I was very overwhelmed this weekend, trying to navigate through different things. I could see my proverbial ‘plate’ being overloaded and I was ‘brimming over’ as well. This evening, I sat still and tried to see through things so that I don’t blame it on the hormones or the current situation or the frustration due to delay in getting that visa, or that certain someone ignored me or that friend did not visit me during Diwali. To ride over all these waves and counter waves, I tried to do Vipassna and meditate a bit. Though I was not able to sit through long but it helped me calm down, helped me see through my actions, balancing my expectations and not ‘run’ through making judgements and decisions. It helped me sorting out topics for group work I will discuss tomorrow in the class. I ended up writing this piece to wipe clear my thoughts before I sleep tonight so that there can be a clear beginning tomorrow morning!

However much you know, however much you are aware, end of it you are just a human being, and no one is perfect. We ‘do’ things what we would not want to do at the first place. We ‘think’ things which we would not like to think in the first place. We ‘feel’ emotions which we would not like harbour in us. But such contemplations make us ‘see’ through things and help correct our course of actions and break that chain of thoughts. Such reflective moments work like cleansers and help us with clear vision, however momentary that may be!

End of the day, you can only choose to be honest with yourself and do what you feel right! Let the joy be with you always! Loads of Metta and Love to everyone :-)

Learning from aditthana

Every Vipassana meditator has a different technique to enduring aditthana. Also in life everyone has different techniques to being able to endure difficult situations, where they feel they might explode. This short piece invites you to consider the sitting of aditthana, a key requisite of sitting a 10 day course, and what insight it can give to the individual meditator.

“A good friend told me a story about a dedicated student of Vipassana, like my friend he had diligently maintained a daily practice and sat and served on courses for over 10 years. Being able to sit without opening his eyes, nor moving his arms or legs for the duration of the multiple group sittings, although never easy, was one part of the course this long term meditator was always able to adhere to. But when he sat his last course, something changed, and what he had become accustomed to being able to do, he could not. It caused him great agitation. He spoke to the AT about this who advised him to keep a balanced mind, to observe his reality as it is, not how he wants it to be. He tried, but could not do what he had been able to do anymore.Rather than being equanimous and compassionate to himself, he was not able to stay the duration of the course and left.”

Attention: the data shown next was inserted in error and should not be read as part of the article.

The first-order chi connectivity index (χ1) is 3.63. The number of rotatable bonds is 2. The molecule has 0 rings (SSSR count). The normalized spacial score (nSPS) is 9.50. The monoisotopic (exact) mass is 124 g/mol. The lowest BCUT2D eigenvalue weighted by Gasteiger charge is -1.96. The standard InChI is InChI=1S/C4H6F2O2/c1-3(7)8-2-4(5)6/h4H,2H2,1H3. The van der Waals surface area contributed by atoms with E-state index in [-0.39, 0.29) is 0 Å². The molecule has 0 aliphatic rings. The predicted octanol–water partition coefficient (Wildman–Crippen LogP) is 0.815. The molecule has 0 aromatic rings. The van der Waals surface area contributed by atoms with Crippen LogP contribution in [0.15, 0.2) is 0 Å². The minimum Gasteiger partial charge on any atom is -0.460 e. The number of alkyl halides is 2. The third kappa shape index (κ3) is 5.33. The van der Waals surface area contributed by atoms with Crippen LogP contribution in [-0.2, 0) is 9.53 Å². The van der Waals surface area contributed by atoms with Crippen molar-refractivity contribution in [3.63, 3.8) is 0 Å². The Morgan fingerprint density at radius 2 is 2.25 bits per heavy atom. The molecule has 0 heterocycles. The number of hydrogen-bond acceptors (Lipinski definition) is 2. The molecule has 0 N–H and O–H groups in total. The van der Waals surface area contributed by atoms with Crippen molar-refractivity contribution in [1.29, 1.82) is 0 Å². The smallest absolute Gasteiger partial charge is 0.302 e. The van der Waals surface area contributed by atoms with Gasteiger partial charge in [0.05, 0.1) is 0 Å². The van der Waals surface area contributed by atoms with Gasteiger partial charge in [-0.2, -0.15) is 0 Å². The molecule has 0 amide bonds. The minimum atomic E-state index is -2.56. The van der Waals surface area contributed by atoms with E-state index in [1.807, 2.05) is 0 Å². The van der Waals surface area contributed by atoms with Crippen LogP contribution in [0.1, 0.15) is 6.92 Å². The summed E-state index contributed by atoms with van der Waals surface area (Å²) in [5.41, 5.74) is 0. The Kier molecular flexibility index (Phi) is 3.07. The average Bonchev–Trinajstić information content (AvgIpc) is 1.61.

“I was told this story as a soothing balm, after sharing my frustration of sitting my fifth course and still not being able to sit without moving during the group sits. Despite five years of regular practice, the sitting of aditthana still reduces me to a child unable to bear the physical discomfort prompted by not being able to move for a whole hour, and the mental reactions subsequent to it. After a course I always spend time reflecting on what I think I learnt and how it may apply to my day-to-day life. Thinking about my aversion to aditthana and what insight it may offer me, I have been reflecting on my past, particularly over difficult episodes where I have reacted in a negative way. It is possible to see many of the episodes that come to mind being due to my inability to step out of my comfort zone, or remain in a difficult, uncomfortable place. Maybe my inability to sitting aditthana relates to this. Could this be the one of the missing pieces in my jigsaw?”